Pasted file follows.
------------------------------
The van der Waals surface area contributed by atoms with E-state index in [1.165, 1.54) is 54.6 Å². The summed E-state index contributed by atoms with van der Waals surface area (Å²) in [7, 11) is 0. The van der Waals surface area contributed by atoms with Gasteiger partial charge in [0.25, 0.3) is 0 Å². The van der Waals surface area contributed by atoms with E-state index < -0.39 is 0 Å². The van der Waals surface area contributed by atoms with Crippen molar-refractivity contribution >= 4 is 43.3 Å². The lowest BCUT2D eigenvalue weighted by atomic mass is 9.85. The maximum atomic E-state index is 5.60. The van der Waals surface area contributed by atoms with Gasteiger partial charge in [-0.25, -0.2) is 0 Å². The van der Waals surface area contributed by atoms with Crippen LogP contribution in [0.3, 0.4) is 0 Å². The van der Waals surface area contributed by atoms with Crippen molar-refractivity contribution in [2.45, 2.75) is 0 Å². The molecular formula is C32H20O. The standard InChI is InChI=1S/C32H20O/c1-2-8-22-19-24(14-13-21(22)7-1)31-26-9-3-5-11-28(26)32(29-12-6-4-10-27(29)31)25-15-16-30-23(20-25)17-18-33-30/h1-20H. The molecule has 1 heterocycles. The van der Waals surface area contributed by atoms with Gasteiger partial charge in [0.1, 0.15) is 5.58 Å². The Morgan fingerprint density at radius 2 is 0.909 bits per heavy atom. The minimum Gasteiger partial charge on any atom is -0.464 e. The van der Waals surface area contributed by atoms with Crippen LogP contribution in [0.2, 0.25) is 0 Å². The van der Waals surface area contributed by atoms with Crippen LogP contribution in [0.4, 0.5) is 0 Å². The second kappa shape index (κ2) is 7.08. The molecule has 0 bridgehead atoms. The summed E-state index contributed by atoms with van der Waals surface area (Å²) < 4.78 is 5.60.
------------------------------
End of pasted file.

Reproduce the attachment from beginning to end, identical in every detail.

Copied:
The van der Waals surface area contributed by atoms with E-state index in [1.165, 1.54) is 54.6 Å². The summed E-state index contributed by atoms with van der Waals surface area (Å²) in [7, 11) is 0. The van der Waals surface area contributed by atoms with Gasteiger partial charge in [0.25, 0.3) is 0 Å². The van der Waals surface area contributed by atoms with E-state index < -0.39 is 0 Å². The van der Waals surface area contributed by atoms with Crippen molar-refractivity contribution >= 4 is 43.3 Å². The lowest BCUT2D eigenvalue weighted by atomic mass is 9.85. The maximum atomic E-state index is 5.60. The van der Waals surface area contributed by atoms with Gasteiger partial charge in [-0.25, -0.2) is 0 Å². The van der Waals surface area contributed by atoms with Crippen LogP contribution in [0.3, 0.4) is 0 Å². The van der Waals surface area contributed by atoms with Crippen molar-refractivity contribution in [2.45, 2.75) is 0 Å². The molecular formula is C32H20O. The standard InChI is InChI=1S/C32H20O/c1-2-8-22-19-24(14-13-21(22)7-1)31-26-9-3-5-11-28(26)32(29-12-6-4-10-27(29)31)25-15-16-30-23(20-25)17-18-33-30/h1-20H. The molecule has 1 heterocycles. The van der Waals surface area contributed by atoms with Gasteiger partial charge in [0.1, 0.15) is 5.58 Å². The Morgan fingerprint density at radius 2 is 0.909 bits per heavy atom. The minimum Gasteiger partial charge on any atom is -0.464 e. The van der Waals surface area contributed by atoms with Crippen LogP contribution in [0.2, 0.25) is 0 Å². The van der Waals surface area contributed by atoms with Crippen LogP contribution in [0.4, 0.5) is 0 Å². The second kappa shape index (κ2) is 7.08. The molecule has 0 bridgehead atoms. The summed E-state index contributed by atoms with van der Waals surface area (Å²) < 4.78 is 5.60.